2. Very interesting conclusions. Society today has diminished manhood and especially with the homosexual transgender movement forcing people to accept men who want to be women. God made men and women different for a reason so we can fulfill our earthly roles. But in the spirit there is neither male nor female because God sees us all as equals.

  3. Even secular sources recognize truth. So sad that in their efforts to corrupt our God-given identity, our culture has substituted identities that increase confusion, decrease peace, multiply despair, and ultimately run away from the only true source of peace and love. My heart aches for our sin-sick world!

  4. This is thought provoking and well done, Nancy. I find it very true that for me, my nature is to love and nurture. That is who God created me to be as a woman. It takes effort and intentionality to go against that nature… and I don’t want to. I think my love, compassion and nurturing spirit is a wonderful way to serve the Lord.

  5. This is so true! I know four responsible adult young men, and each one of them stepped into a loving and nurturing posture and role in their families.This is good! And yet, in some of these relationships, the woman’s family training led her to neglect the children, to seek a career that kept her away from them, or to abandon the marriage commitment. Young adults need to consider carefully the expectations of the birth family of origin of any partner they consider for a committed relationship.

  6. “Womanhood is an essence.” I love that quote. And I like your method of argument here. The unexpected sources add credibility.

  7. The differences between men and women are so many we could discuss indefinitely and have a plethora of viewpoints. A discussion of how to “teach” males and females their appropriate roles in society could be just a lengthy. Our Scripture provides many examples for us all to be hard-working, loving, serve as leaders and as followers, live with good character, care for our children–no matter our gender. Perhaps our greatest example is Jesus who cherished children, women, and men, while offering kindness, love, and respect to all. Thank you for a message to help us all reflect, not only on our own roles in our world, but how we impact others in determining how they will love God, one another, and themselves while still finding their place.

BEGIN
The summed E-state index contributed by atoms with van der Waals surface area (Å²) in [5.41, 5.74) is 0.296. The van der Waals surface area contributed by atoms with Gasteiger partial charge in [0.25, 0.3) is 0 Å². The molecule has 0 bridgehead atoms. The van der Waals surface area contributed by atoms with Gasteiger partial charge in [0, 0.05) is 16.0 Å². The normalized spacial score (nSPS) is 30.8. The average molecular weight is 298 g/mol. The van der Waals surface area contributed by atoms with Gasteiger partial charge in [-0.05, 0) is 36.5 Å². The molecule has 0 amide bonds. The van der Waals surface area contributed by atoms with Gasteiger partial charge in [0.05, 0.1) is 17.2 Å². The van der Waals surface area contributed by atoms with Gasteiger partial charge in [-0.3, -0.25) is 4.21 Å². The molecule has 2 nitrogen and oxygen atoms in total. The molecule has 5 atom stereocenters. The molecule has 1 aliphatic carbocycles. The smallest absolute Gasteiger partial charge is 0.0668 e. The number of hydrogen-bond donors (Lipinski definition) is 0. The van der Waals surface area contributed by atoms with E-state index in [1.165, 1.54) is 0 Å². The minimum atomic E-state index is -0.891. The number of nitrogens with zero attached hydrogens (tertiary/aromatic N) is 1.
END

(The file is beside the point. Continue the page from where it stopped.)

8. I agree with all you said and found it very interesting. This offers me a new perspective on the sexes so thanks for sharing, Nancy

  9. Nancy, your presentation of this topic and the responsibility of Christian families is spot on. I also find it interesting that testosterone levels in men have been steadily declining as we see this cultural shift. Great article!

  10. Made me think. “Train your children in the way they should go…” The Biblical principles are the same for us all, but each one of us needs a little more help in individual areas.

  11. This is the natural desired outcome of the father-son relationship. Dad teaching his son to play a sport, to be successful in that sport, to be part of learning to lead, to work as a team, and not to quit when adversity arrives and it will. When sons see fathers working, it is a life lesson. It resonates as the child reaches adulthood. Even if the dad does not realize it, he is the example they see. I have 3 sons. All at one time or another have commented to me that I was a great example of working hard; it pays off. I was not even thinking that. I just wanted to provide. Of course I had a good example to follow.